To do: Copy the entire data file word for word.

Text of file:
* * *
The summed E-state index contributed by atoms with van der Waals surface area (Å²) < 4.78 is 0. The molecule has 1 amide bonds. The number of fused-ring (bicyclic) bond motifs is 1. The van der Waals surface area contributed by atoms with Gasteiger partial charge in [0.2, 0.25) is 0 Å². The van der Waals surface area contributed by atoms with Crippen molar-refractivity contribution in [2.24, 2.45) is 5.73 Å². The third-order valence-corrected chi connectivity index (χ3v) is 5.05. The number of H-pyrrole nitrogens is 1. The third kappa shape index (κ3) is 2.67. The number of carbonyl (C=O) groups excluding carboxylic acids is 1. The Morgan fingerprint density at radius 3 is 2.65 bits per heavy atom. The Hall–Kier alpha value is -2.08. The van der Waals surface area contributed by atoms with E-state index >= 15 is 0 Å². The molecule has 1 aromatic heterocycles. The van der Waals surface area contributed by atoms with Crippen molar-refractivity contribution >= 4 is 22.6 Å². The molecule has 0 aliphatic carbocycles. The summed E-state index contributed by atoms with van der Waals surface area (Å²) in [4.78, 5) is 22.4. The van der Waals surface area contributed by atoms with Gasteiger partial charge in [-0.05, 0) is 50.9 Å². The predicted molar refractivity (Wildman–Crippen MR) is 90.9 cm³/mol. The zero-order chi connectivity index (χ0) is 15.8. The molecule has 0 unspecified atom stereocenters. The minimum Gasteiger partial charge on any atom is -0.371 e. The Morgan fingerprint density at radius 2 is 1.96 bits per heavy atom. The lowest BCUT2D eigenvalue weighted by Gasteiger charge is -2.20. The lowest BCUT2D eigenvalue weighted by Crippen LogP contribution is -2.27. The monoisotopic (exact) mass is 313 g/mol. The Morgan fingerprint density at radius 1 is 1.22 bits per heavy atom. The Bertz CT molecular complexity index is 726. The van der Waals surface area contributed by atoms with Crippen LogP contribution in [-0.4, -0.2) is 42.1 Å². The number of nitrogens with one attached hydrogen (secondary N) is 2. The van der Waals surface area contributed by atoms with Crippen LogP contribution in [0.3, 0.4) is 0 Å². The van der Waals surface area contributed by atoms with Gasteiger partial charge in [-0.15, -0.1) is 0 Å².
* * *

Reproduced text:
The summed E-state index contributed by atoms with van der Waals surface area (Å²) < 4.78 is 0. The molecule has 1 amide bonds. The number of fused-ring (bicyclic) bond motifs is 1. The van der Waals surface area contributed by atoms with Gasteiger partial charge in [0.2, 0.25) is 0 Å². The van der Waals surface area contributed by atoms with Crippen molar-refractivity contribution in [2.24, 2.45) is 5.73 Å². The third-order valence-corrected chi connectivity index (χ3v) is 5.05. The number of H-pyrrole nitrogens is 1. The third kappa shape index (κ3) is 2.67. The number of carbonyl (C=O) groups excluding carboxylic acids is 1. The Morgan fingerprint density at radius 3 is 2.65 bits per heavy atom. The Hall–Kier alpha value is -2.08. The van der Waals surface area contributed by atoms with E-state index >= 15 is 0 Å². The molecule has 1 aromatic heterocycles. The van der Waals surface area contributed by atoms with Crippen molar-refractivity contribution >= 4 is 22.6 Å². The molecule has 0 aliphatic carbocycles. The summed E-state index contributed by atoms with van der Waals surface area (Å²) in [4.78, 5) is 22.4. The van der Waals surface area contributed by atoms with Gasteiger partial charge in [-0.05, 0) is 50.9 Å². The predicted molar refractivity (Wildman–Crippen MR) is 90.9 cm³/mol. The zero-order chi connectivity index (χ0) is 15.8. The molecule has 0 unspecified atom stereocenters. The minimum Gasteiger partial charge on any atom is -0.371 e. The Morgan fingerprint density at radius 2 is 1.96 bits per heavy atom. The lowest BCUT2D eigenvalue weighted by Gasteiger charge is -2.20. The lowest BCUT2D eigenvalue weighted by Crippen LogP contribution is -2.27. The monoisotopic (exact) mass is 313 g/mol. The Morgan fingerprint density at radius 1 is 1.22 bits per heavy atom. The Bertz CT molecular complexity index is 726. The van der Waals surface area contributed by atoms with Crippen LogP contribution in [-0.4, -0.2) is 42.1 Å². The number of nitrogens with one attached hydrogen (secondary N) is 2. The van der Waals surface area contributed by atoms with Crippen LogP contribution in [0.3, 0.4) is 0 Å². The van der Waals surface area contributed by atoms with Gasteiger partial charge in [-0.15, -0.1) is 0 Å².